Sunscreen is commonly used when people go to the beach, but there are other places where you still need this sort of protection – and not just when you are planning to be under the sun for hours.
Your skin absorbs sunlight simply by walking from your house to the office, and the rays are just as dangerous as the ones at the beach. Don’t let the presence of clouds or being in your car make you complacent – UV rays still do penetrate the clouds and the windscreen or windows of your car.
Ultraviolet (UV) Rays
But what are these rays and why are they dangerous? There are two types of UV rays that affect us most – UVA and UVB.
- UVA. These rays cause skin cells to age and damage their DNA, resulting in wrinkles and some skin cancers.
- UVB. They contain more energy than UVA rays and cause direct damage to the DNA of skin cells. They also lead to sunburns and are linked to most skin cancers.
When these UV rays hit us, our skin absorbs the UV radiation and responds accordingly. The topmost part of our skin, the epidermis, works to defend us against the harmful radiation by secreting melanin. Melanin is a dark pigment that gives our skin its colour. When we are exposed to the sun, melanin causes our skin to darken in a bid to protect our skin from UV rays. Still, overexposure to the sun can cause a multitude of harmful effects and damage to our skin, such as age spots and wrinkles.
Freckles are concentrated collections of melanin that are not harmful but can become more obvious as a result of sun exposure. As mentioned earlier, our skin darkens to protect us from UV rays, but for some people, this does not happen in a neat or smooth manner. Rather, it occurs in small spots which develops into freckles. While freckles do not cause skin cancer, those who are prone to developing freckles are at a higher risk of getting the disease.
UV radiation is strongly associated with skin cancer, with the American Cancer Society estimating about 5.4 million cases diagnosed per year. Melanoma is the most aggressive form of skin cancer, causing 3 in 4 skin cancer deaths. This is commonly caused by excessive tanning, be it under the sun or using tanning beds (which is not recommended).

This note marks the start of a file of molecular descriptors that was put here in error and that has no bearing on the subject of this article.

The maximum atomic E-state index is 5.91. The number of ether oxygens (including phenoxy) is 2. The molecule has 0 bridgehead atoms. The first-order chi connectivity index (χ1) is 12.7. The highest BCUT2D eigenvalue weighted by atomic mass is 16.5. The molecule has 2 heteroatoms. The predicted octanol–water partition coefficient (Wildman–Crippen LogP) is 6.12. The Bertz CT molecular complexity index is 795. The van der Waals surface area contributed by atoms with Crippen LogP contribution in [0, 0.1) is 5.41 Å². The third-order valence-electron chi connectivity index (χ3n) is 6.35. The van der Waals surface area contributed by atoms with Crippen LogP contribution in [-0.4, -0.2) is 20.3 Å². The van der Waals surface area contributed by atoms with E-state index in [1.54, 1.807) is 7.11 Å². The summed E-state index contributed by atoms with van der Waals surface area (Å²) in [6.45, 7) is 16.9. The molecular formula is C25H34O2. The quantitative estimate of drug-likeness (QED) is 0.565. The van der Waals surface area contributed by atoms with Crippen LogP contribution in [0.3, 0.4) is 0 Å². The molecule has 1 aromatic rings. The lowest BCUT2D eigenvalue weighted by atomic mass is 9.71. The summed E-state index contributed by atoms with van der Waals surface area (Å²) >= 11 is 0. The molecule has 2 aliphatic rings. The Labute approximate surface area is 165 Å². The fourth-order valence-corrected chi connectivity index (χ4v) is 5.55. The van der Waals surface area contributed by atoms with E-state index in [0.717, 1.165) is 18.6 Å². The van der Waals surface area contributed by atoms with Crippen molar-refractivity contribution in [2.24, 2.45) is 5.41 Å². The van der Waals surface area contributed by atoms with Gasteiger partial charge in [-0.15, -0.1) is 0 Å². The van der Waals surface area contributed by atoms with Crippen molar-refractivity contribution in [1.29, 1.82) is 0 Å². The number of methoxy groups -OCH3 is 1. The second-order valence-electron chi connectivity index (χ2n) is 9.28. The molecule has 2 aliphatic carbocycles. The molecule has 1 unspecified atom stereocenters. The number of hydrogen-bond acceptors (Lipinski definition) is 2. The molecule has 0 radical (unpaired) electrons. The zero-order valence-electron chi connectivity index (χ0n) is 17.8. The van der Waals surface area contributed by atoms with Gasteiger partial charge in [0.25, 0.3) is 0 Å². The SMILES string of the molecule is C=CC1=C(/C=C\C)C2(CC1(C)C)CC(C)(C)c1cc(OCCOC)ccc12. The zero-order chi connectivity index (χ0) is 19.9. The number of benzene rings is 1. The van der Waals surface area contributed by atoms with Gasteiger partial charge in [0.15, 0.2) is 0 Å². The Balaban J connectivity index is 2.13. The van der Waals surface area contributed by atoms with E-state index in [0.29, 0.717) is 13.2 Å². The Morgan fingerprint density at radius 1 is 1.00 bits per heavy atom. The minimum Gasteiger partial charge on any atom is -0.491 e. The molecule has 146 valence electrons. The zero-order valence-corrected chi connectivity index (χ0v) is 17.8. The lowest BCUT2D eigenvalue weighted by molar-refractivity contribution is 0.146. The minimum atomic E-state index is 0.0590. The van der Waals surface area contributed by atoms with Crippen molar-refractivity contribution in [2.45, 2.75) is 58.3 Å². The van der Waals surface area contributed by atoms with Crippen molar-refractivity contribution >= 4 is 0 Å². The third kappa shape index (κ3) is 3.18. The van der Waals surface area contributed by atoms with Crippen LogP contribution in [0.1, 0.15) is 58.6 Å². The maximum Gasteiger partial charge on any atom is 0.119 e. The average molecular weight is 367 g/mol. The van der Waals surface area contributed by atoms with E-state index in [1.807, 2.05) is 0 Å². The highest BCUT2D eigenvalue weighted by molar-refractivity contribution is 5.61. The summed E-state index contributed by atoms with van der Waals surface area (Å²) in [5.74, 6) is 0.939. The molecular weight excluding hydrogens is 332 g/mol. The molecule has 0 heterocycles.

Excessive sun exposure can result in heatstroke, or sunstroke, a severe condition that requires emergency medical treatment. A decrease in sodium and water levels gives the feeling of being unwell, coupled with heavy sweating and faintness. Other possible symptoms of heat exhaustion include intense thirst, nausea and headache. Left untreated, it can cause internal organs to fail and shut down.
Protect Your Skin and Health
- Apply sunscreen liberally and regularly
- Wear a hat, particularly one with wide brims
- Wear sunglasses to shield your delicate, light-sensitive eyes
- Stay in the shadows, particularly from 10am to 3pm
All of this does not mean that you should avoid sunlight excessively. When exposed to in moderate levels, it actually helps the body produce an adequate amount of vitamin D and endorphins – hormones produced to relieve stress, pain or fear. It also helps regulate your circadian rhythm, our body’s natural ‘clock’, which is crucial for our general wellbeing.
Just be aware of when to stop basking under the sun—if your skin reddens and burns, and starts to peel; or if you feel nauseated, feverish, chilly, faint and dehydrated, it’s a sign that you need to retreat back into the shade and replenish your water intake immediately.